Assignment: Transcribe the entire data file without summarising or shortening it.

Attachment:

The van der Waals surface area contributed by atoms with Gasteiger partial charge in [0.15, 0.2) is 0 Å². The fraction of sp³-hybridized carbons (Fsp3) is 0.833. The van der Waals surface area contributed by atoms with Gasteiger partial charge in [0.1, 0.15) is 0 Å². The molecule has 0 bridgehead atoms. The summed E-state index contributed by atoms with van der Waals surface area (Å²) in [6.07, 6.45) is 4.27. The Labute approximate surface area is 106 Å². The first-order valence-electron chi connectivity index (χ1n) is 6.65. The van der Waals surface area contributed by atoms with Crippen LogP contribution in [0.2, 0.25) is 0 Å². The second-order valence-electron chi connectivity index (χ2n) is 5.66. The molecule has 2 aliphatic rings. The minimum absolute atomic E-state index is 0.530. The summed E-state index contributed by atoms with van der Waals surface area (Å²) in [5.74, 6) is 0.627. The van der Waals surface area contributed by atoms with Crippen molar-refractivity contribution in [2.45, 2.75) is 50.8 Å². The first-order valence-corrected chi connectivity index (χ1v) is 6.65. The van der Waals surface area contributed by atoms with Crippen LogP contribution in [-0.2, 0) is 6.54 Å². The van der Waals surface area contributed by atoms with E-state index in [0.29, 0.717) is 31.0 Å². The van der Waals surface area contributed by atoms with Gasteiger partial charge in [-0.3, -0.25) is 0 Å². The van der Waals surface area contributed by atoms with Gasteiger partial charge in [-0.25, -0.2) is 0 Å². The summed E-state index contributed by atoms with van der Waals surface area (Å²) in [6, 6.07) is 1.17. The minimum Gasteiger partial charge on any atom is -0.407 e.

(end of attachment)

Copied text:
The van der Waals surface area contributed by atoms with Gasteiger partial charge in [0.15, 0.2) is 0 Å². The fraction of sp³-hybridized carbons (Fsp3) is 0.833. The van der Waals surface area contributed by atoms with Gasteiger partial charge in [0.1, 0.15) is 0 Å². The molecule has 0 bridgehead atoms. The summed E-state index contributed by atoms with van der Waals surface area (Å²) in [6.07, 6.45) is 4.27. The Labute approximate surface area is 106 Å². The first-order valence-electron chi connectivity index (χ1n) is 6.65. The van der Waals surface area contributed by atoms with Crippen LogP contribution in [0.2, 0.25) is 0 Å². The second-order valence-electron chi connectivity index (χ2n) is 5.66. The molecule has 2 aliphatic rings. The minimum absolute atomic E-state index is 0.530. The summed E-state index contributed by atoms with van der Waals surface area (Å²) in [5.74, 6) is 0.627. The van der Waals surface area contributed by atoms with Crippen molar-refractivity contribution in [2.45, 2.75) is 50.8 Å². The first-order valence-corrected chi connectivity index (χ1v) is 6.65. The van der Waals surface area contributed by atoms with Crippen LogP contribution in [-0.2, 0) is 6.54 Å². The van der Waals surface area contributed by atoms with E-state index in [0.29, 0.717) is 31.0 Å². The van der Waals surface area contributed by atoms with Gasteiger partial charge in [-0.3, -0.25) is 0 Å². The van der Waals surface area contributed by atoms with Gasteiger partial charge in [-0.25, -0.2) is 0 Å². The summed E-state index contributed by atoms with van der Waals surface area (Å²) in [6, 6.07) is 1.17. The minimum Gasteiger partial charge on any atom is -0.407 e.